A show I watch asked the question has America become more inconsiderate? They immediately moved this discussion of societal etiquette to the use of cell phones. Does someone answer a cell phone in the middle of your meal? Do they answer that call without asking to be excused? I don’t know if my lack of interest on this particular discussion is based on the fact that it’s become cliche to complain about cell phone usage, if I still feel like something of an outsider looking in on the whole cell phone world, or if most of the people in my inner circle are not obsessed with cellphones. Whatever the case is, I have fewer problems in the cell phone discussion than most. My concerns are less micro.
Larry David has an observation he calls being car conscious. Are you car conscious when you cross the street? How quickly do you walk when you cross? Are you ambivalent to the amount of time you have to cross the street, when you have the right of way, and do you walk at your own pace regardless of the amount of time you have to cross, or do you always walk expediently?
The primary influence of my life, my dad, was considerate. Some of the times he was too considerate in my opinion, but the exaggeration shaped me. I have my moments, just like everyone else has moments, but there are some people, and we all know them, that you can just tell are born inconsiderate. It’s a way of life for these people, as opposed to a momentary slip.
Gene Simmons once said: “Most people are not very interesting.” What Gene probably meant to say, I believe, is that most people are not very attractive. Interesting is, of course, relative. What is interesting subject matter to one person can be dreadfully boring to another and vice-versa. Reading through some of Gene’s books, and listening to a number of his interviews, I’m willing to put money on the fact that Gene finds attractive women interesting, regardless their subject matter… Especially those attractive women that find the subject of Gene Simmons interesting.
On Alec Baldwin’s radio show, NBC News host Brian Williams said that he believes his political opinions have been cleansed from his reporting. Brian Williams has been known to deliver such lines, in the guest appearances he’s made on 30 Rock and on the Late Show with David Letterman, with such an excellent dead pan that it’s impossible to know when he’s kidding. For further clarification, some of us wish we were back in the 70’s when laugh tracks were the norm. We find the fine line between comedy and tragedy too confusing at times.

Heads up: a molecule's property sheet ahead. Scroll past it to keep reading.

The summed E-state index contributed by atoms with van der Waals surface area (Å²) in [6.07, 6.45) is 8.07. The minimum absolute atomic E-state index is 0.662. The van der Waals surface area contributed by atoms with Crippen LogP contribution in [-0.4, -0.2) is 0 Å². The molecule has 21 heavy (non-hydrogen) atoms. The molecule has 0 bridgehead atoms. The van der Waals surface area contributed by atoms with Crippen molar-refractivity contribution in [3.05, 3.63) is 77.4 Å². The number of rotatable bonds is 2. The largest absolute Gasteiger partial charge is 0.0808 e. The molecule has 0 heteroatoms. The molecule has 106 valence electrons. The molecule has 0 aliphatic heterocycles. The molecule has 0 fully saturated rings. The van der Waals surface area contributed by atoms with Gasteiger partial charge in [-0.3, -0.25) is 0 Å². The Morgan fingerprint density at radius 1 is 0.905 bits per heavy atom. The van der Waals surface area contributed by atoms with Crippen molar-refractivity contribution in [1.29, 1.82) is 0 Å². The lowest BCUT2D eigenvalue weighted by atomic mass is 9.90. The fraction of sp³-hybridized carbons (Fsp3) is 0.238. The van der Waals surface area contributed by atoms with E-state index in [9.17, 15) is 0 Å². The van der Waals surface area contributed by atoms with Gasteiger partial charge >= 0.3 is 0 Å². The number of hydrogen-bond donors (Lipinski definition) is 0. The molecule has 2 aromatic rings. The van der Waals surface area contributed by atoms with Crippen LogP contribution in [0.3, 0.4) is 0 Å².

In a line from Simon Vozick-Levinson’s Rolling Stone review of Thom Yorke’s Atoms for Peace, Levinson writes:
“Thom Yorke hates being predictable more than anything except maybe climate change.”
“If there’s one thing Superman hates more than crime it’s tooth decay, and to fight tooth decay Superman uses Crest.”
The only difference is that the author was presumably serious.
Answering questions directly can be a problem at times:
“Does (something) stress you out?” This is a question that we humans seem to enjoy asking of one another, regardless of the topic.
“Yes, it does,” I answered. The answer that I provided was so direct, and clipped, that the two of us stared at each other in silence for a second.
“How does it stress you out?”
I then describe for them how this stressful situation affects me. I am very matter-of-fact in my description, for I know that I’m walking into their net when I do so.
“Well, that’s what happens,” is the smug answer. “If you didn’t expect that, you shouldn’t have gone down that road.” They then laugh smugly at my naivete with that response.
“Wait a second,” I say, “You asked me two direct questions that I answered directly. I knew the answer to the question, but how do you get to be the smug one? Do I have to qualify every answer I give, or can some of it be assumed?”